Microsoft today said it would join HP and other high-tech US firms in signing the US-Europe Safe Harbor agreement on data privacy.
Microsoft is the largest company to sign on to date and will likely add credibility to the self-regulatory measure, which provides a framework to legally and ethically move data between the two marketplaces and promises US companies legal protection from Europe's privacy laws.
"Because our company privacy policies are consistent with the EU principles for data protection, Microsoft is able to sign the Safe Harbor agreement with the US Department of Commerce this summer," Richard Purcell, Microsoft's director of corporate privacy, said in statement.
However the EC and the US have been fighting bitterly over the disparities between the rules laid out by Safe Harbor and some industry watchers feel US firms' ideas of privacy are far more lax than Europe's.
The decision by US organisations to sign the agreement is voluntary, but if they do not sign up by 1 July, they may be subject to enforcement actions in Europe.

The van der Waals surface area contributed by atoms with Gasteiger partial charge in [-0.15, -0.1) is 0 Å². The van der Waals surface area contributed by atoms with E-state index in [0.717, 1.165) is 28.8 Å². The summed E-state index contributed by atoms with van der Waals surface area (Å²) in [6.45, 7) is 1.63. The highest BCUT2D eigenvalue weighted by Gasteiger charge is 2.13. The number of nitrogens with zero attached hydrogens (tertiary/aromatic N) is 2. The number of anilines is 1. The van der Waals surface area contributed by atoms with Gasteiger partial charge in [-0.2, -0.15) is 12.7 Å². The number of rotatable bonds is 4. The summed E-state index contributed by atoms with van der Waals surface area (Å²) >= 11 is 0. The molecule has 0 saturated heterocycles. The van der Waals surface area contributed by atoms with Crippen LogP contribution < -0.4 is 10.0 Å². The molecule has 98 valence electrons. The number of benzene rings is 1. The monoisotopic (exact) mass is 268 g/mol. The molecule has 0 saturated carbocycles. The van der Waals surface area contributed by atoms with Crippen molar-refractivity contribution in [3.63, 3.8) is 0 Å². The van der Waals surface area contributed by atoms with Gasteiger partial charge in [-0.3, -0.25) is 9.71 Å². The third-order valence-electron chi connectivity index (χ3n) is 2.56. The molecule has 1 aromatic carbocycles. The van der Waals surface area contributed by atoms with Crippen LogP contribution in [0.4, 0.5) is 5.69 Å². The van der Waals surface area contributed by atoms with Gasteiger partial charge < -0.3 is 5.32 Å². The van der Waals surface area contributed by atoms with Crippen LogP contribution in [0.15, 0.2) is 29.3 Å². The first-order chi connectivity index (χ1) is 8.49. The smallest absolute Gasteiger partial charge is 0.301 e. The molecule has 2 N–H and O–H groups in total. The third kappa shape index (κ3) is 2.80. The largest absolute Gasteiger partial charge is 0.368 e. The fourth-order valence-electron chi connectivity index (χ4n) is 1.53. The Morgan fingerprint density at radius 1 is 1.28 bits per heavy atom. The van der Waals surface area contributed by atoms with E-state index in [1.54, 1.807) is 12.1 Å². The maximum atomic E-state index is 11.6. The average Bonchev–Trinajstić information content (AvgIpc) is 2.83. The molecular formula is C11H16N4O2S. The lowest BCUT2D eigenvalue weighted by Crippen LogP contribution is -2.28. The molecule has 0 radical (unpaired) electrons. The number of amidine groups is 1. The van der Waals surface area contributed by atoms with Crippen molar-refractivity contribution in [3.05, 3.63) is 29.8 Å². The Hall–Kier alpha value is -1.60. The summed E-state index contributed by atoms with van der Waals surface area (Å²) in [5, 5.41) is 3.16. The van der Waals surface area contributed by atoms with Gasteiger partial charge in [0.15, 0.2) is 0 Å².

From that date, transferring data to the US will be in breach of the EC data protection directive which outlaws the transfer of personal data to countries, including the US, with data protection laws the EC deems inadequate.
Hailstorm, the first step in Microsoft's .Net initiative, will require explicit consent from users before any personal data is transferred. "It will be an opt-in only system," Purcell said.
Internet Explorer 6.0, due out later this year, will also have a more protective approach to personal data than its predecessors. The new browser will give the user an enhanced level of control over the presence of cookies in their computer. "For cookies to remain in the computer will require notification [to the user and their] consent," Purcell said.